Though less motorists died in highways crashes on Pennsylvania roadways in 2007, a rise in aggressive driving has taken its toll, along with vehicles leaving the roadways as the second highest incident of road-related deaths in Pike and Wayne counties.


Though less motorists died in highways crashes on Pennsylvania roadways in 2007, a rise in aggressive driving has taken its toll, along with vehicles leaving the roadways as the second highest incident of road-related deaths in Pike and Wayne counties.

The Pennsylvania Department of Transportation has released its 10-year report on highway deaths showing that 1,491 motorists died in 2007, compared to the 1,525 that died in 2006.

“Anytime that Pennsylvania experiences a drop in the number of highway deaths, it's good news,” said PennDOT Secretary Allen D. Biehler, P.E. in the report. “The sad news is that there are far too many people still dying in highway crashes. More tragic is the fact that aggressive driving continues to be the number one killer on our roads,” Biehler said.

In 2007, aggressive driving played a role in 971 fatalities in the state, up from 913 a year earlier. Over the past five years, aggressive driving has killed 4,640 motorists with the majority of those deaths coming in 2005 when 1,019 motorists were killed due to the actions of aggressive drivers, the report found.

Non-fatal crashes on Pennsylvania roads rose to 130,564 from 128,342 in 2006. In spite of the increase in crashes in 2007, this is the third lowest number in more than 50 years. Aggressive driving played a role in 74,887 of those crashes.

Aggressiveness

Aggressive driving includes such behaviors as speeding, running traffic control devices and careless lane changes. Speed-related highway deaths across the state climbed to 734 last year from 663 in 2006.

“These statistics show that aggressive driving continues to jeopardize the safety of all drivers,” Biehler said. “I'm urging drivers to act responsibly and do the right thing when operating a motor vehicle — your life and the lives of those you share the road with are at stake.”

Biehler also offered a warning to would-be aggressive drivers that with more than 338 municipal police departments and the Pennsylvania State Police working together through the Smooth Operator Program to stop aggressive driving behaviors, it's only a matter of time before they see those familiar red and blue lights in their mirrors.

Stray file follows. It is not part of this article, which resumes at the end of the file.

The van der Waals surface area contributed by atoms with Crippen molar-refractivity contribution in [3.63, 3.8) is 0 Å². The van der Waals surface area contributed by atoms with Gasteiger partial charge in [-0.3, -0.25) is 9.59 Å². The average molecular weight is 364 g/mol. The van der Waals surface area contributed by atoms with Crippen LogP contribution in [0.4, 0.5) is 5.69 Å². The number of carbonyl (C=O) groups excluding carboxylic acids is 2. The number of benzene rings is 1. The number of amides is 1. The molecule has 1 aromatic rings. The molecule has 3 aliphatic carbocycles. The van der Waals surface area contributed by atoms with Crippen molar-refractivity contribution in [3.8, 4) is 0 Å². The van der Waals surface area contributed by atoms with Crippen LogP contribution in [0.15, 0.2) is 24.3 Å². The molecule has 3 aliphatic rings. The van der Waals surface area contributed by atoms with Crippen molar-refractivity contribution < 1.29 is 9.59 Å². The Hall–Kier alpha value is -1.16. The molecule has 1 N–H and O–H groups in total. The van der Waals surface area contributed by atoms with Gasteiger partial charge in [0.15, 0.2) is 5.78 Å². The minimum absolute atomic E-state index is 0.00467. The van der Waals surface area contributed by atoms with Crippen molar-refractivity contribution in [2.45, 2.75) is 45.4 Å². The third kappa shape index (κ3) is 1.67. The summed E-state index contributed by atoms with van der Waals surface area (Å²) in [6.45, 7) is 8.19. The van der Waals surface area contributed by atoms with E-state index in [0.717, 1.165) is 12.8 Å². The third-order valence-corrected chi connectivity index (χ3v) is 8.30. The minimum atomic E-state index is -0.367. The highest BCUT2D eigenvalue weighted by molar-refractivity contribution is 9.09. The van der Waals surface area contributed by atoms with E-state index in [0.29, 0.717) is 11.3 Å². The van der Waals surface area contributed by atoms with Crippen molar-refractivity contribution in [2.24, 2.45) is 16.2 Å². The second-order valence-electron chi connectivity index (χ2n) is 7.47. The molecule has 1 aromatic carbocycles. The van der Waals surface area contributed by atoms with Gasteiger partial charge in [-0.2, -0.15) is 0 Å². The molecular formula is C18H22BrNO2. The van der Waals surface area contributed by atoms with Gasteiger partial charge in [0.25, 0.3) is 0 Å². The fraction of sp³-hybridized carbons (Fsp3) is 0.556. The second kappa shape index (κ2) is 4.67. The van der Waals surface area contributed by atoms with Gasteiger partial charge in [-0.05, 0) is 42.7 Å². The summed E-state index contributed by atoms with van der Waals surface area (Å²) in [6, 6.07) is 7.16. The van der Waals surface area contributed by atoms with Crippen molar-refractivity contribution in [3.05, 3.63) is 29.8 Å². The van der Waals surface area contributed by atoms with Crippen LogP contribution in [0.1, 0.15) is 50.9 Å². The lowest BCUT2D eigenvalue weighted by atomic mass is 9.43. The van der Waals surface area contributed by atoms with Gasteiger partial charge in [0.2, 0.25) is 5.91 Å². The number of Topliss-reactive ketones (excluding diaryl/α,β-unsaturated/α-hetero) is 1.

Region

In Pike County, between 1997 and 2007, 46 fatalities occurred due to aggressive driving behavior. The most were in 2005, adding up to nine. In Wayne, 57 people lost their lives due to uncontrollable actions of others. The most lives lost were in the year 2002, with 10 people dying on Wayne County roadways.

Off Road

Single vehicle running off the road and into objects, like trees and pole crashes make up the largest fatalities in both counties.

In Pike County, 75 people died from their vehicles running off the roadway. Sixty-four died from hitting fixed objects after leaving the roadways; and 44 died from striking trees.

In Wayne, less died from running off the road, 72; 65 died from hitting fixed objects off the roads; and 38 died from hitting trees.

Though both counties lost 10 lives due to heavy truck accidents in the last ten years, Wayne county takes the prize in alcohol-related crashes on the roadways. Between 1997 and 2007, 42 people died in Wayne, with Pike reporting only 32 deaths in ten years.

Ages

When it comes to the age of those involved in vehicle crashes, those over 65 lost more lives then their young-counterparts — under 17 years of age.

In Wayne County, 24 seniors citizens ages 65 and over died; 13 died between the ages of 56 and 75; with 11 over the age of 75 lost their lives in accidents.

Junior drivers, ages 16 to 17 lost six lives in the last ten years, with two 16-year-olds and four 17-year-olds.

In Pike, 23 drivers over the age of 65 was reported killed in the last 10 years. Thirteen drivers ages 65 to 74 years of age lost their lives on Pike roadways; and 11 over the age of 75 were killed.

Twenty junior drivers died in the last ten years, with 10 of them between 16 and 17 years of age; three were 16; and seven were 17.